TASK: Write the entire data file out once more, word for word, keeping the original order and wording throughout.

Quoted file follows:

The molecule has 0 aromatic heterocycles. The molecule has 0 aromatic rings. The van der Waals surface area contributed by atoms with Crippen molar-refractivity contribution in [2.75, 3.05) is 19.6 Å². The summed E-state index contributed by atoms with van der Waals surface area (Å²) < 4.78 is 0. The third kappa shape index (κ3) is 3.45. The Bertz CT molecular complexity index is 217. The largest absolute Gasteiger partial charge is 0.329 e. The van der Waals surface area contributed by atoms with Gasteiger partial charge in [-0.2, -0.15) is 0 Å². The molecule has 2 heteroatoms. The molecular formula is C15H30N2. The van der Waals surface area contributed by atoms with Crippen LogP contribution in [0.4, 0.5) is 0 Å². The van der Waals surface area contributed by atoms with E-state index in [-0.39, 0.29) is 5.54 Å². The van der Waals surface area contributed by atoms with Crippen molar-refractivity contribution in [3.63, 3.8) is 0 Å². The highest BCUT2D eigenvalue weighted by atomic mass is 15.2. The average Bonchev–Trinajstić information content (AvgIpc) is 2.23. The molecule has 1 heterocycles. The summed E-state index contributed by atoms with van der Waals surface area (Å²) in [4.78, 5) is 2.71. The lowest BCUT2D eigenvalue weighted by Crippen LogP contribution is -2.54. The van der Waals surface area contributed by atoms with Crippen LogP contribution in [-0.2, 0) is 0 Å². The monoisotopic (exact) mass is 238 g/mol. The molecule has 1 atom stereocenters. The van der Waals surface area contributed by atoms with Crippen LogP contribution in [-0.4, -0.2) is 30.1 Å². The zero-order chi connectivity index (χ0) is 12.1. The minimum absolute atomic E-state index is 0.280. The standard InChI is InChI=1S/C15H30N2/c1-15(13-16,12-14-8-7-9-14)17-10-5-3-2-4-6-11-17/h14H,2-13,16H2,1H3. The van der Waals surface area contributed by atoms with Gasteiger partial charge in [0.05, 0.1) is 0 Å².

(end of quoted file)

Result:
The molecule has 0 aromatic heterocycles. The molecule has 0 aromatic rings. The van der Waals surface area contributed by atoms with Crippen molar-refractivity contribution in [2.75, 3.05) is 19.6 Å². The summed E-state index contributed by atoms with van der Waals surface area (Å²) < 4.78 is 0. The third kappa shape index (κ3) is 3.45. The Bertz CT molecular complexity index is 217. The largest absolute Gasteiger partial charge is 0.329 e. The van der Waals surface area contributed by atoms with Gasteiger partial charge in [-0.2, -0.15) is 0 Å². The molecule has 2 heteroatoms. The molecular formula is C15H30N2. The van der Waals surface area contributed by atoms with Crippen LogP contribution in [0.4, 0.5) is 0 Å². The van der Waals surface area contributed by atoms with E-state index in [-0.39, 0.29) is 5.54 Å². The van der Waals surface area contributed by atoms with Crippen molar-refractivity contribution in [3.63, 3.8) is 0 Å². The highest BCUT2D eigenvalue weighted by atomic mass is 15.2. The average Bonchev–Trinajstić information content (AvgIpc) is 2.23. The molecule has 1 heterocycles. The summed E-state index contributed by atoms with van der Waals surface area (Å²) in [4.78, 5) is 2.71. The lowest BCUT2D eigenvalue weighted by Crippen LogP contribution is -2.54. The van der Waals surface area contributed by atoms with Crippen LogP contribution in [-0.2, 0) is 0 Å². The monoisotopic (exact) mass is 238 g/mol. The molecule has 1 atom stereocenters. The van der Waals surface area contributed by atoms with Crippen LogP contribution in [-0.4, -0.2) is 30.1 Å². The zero-order chi connectivity index (χ0) is 12.1. The minimum absolute atomic E-state index is 0.280. The standard InChI is InChI=1S/C15H30N2/c1-15(13-16,12-14-8-7-9-14)17-10-5-3-2-4-6-11-17/h14H,2-13,16H2,1H3. The van der Waals surface area contributed by atoms with Gasteiger partial charge in [0.05, 0.1) is 0 Å².